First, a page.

Trump Seeks to Downplay Past Skepticism of Russian Election Meddling

CNN/ Newswire | 11/13/2017, 8:12 a.m.
President Donald Trump downplayed on Sunday his past skepticism of Russia's involvement in US election meddling, saying he sides with ...
Donald Trump

By Kevin Liptak, CNN White House Producer

(CNN) -- President Donald Trump downplayed on Sunday his past skepticism of Russia's involvement in US election meddling, saying he sides with American intelligence agencies over Vladimir Putin when it comes to assigning culpability for the hack.

But he again stopped short of stating explicitly that Russia was behind the interference in the 2016 presidential election, which US intelligence has determined was conducted to help Trump.

Speaking at a news conference in the Vietnamese capital, Trump was clarifying remarks he made a day earlier which suggested Putin was being sincere in his denials that Moscow engaged in election meddling.

The President stressed he was not accepting Putin's denials at face value, instead saying he merely believed Putin was being genuine.

"I believe that he feels that he and Russia did not meddle in the election," Trump said. "As to whether I believe it or not, I am with our agencies, especially as currently constituted with the leadership."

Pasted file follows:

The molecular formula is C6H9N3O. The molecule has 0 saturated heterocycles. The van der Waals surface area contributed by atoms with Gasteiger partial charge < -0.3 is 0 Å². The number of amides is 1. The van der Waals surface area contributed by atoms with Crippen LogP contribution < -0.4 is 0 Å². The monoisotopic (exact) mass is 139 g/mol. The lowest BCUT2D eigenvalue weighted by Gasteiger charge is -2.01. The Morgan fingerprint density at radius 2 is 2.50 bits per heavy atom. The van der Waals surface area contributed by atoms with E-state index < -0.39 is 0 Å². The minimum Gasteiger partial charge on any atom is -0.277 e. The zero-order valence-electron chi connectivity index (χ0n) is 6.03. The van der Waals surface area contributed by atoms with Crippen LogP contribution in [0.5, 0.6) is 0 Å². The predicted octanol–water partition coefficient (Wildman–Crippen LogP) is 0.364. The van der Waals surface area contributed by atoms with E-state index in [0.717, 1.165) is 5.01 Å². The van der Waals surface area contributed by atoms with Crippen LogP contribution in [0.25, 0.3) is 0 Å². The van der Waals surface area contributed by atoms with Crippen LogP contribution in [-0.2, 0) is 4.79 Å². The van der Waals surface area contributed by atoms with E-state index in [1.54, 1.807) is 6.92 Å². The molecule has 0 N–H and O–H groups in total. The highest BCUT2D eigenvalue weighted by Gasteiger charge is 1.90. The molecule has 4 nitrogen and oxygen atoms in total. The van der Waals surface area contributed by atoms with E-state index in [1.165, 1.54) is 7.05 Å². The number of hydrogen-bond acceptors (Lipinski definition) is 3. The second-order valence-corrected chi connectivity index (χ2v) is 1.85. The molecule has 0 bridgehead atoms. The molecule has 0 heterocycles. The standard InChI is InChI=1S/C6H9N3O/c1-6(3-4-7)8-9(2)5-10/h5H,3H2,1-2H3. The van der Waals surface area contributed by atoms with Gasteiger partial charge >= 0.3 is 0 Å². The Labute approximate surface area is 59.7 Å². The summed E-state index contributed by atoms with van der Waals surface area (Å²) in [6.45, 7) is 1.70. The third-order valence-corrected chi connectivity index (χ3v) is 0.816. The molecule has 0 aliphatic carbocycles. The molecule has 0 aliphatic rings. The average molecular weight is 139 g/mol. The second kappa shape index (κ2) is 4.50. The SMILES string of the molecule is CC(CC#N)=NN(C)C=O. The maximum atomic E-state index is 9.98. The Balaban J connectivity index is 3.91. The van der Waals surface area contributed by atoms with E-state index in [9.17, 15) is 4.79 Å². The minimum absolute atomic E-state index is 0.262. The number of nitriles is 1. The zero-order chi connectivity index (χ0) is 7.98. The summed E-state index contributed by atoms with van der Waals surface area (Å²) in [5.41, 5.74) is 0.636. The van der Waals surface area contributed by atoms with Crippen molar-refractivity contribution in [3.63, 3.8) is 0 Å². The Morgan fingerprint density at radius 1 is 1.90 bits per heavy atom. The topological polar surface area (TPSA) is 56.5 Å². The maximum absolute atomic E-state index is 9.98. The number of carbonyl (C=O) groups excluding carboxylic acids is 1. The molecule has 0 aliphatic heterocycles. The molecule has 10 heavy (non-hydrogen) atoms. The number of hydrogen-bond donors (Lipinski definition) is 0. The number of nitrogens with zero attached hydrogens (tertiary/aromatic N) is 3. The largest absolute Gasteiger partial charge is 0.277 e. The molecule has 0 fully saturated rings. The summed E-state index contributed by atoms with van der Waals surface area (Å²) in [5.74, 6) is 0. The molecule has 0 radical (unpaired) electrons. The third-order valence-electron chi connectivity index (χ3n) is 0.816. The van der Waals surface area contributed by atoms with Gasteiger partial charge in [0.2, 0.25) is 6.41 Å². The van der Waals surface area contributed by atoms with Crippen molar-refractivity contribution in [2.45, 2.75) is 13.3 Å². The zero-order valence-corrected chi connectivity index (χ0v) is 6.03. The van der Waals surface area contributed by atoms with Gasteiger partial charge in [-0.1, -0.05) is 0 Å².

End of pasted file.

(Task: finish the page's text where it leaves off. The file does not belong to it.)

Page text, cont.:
Trump has long declined to say definitively whether he believes Russia was behind the attempts to sway last year's election. And he did not say conclusively on Sunday when asked directly whether Russia was responsible. But his nod toward American intelligence agencies, which he said were led by "very fine people," put him closer to accepting what his own government has determined happened months ago.

The remarks came after Trump ignited further controversy over the Russia interference issue when he told reporters aboard Air Force One on Saturday that he believed Putin was being sincere when he denied involvement in the cyber-intrusion.

"I really believe that when he tells me that, he means it," Trump said.

Backlash in Washington

The remark prompted backlash in Washington, where intelligence officials are unanimous in their assessment that Russia sought to influence last year's contest.

The CIA released an unusual statement saying the current director Mike Pompeo believes the agency's determination that Russia was behind the election meddling.

Trump, however, insisted during his news conference on Sunday that his remarks were clear.

"I'm surprised there's conflict on this," he said. "I think it was very obvious to everybody."

Trump said he didn't want to engage in a public spat with his Russian counterpart over the issue of election meddling during talks this week in Vietnam.

"I'm not looking to stand and start arguing with somebody when there are reporters all around and cameras recording and seeing our conversation," Trump said.

His meetings with Putin in Da Nang were held in private, however, and reporters did not see the two men engage in discussions.

Trump said it was imperative the US and Russia work together to solve problems like Syria and North Korea.

"What I believe is we have to get to work," Trump said. "People don't realize, Russia has been very, very heavily sanctioned. They were sanctioned at a very high level. And that took place very recently. It's now time to get back to healing a world that is shattered and broken."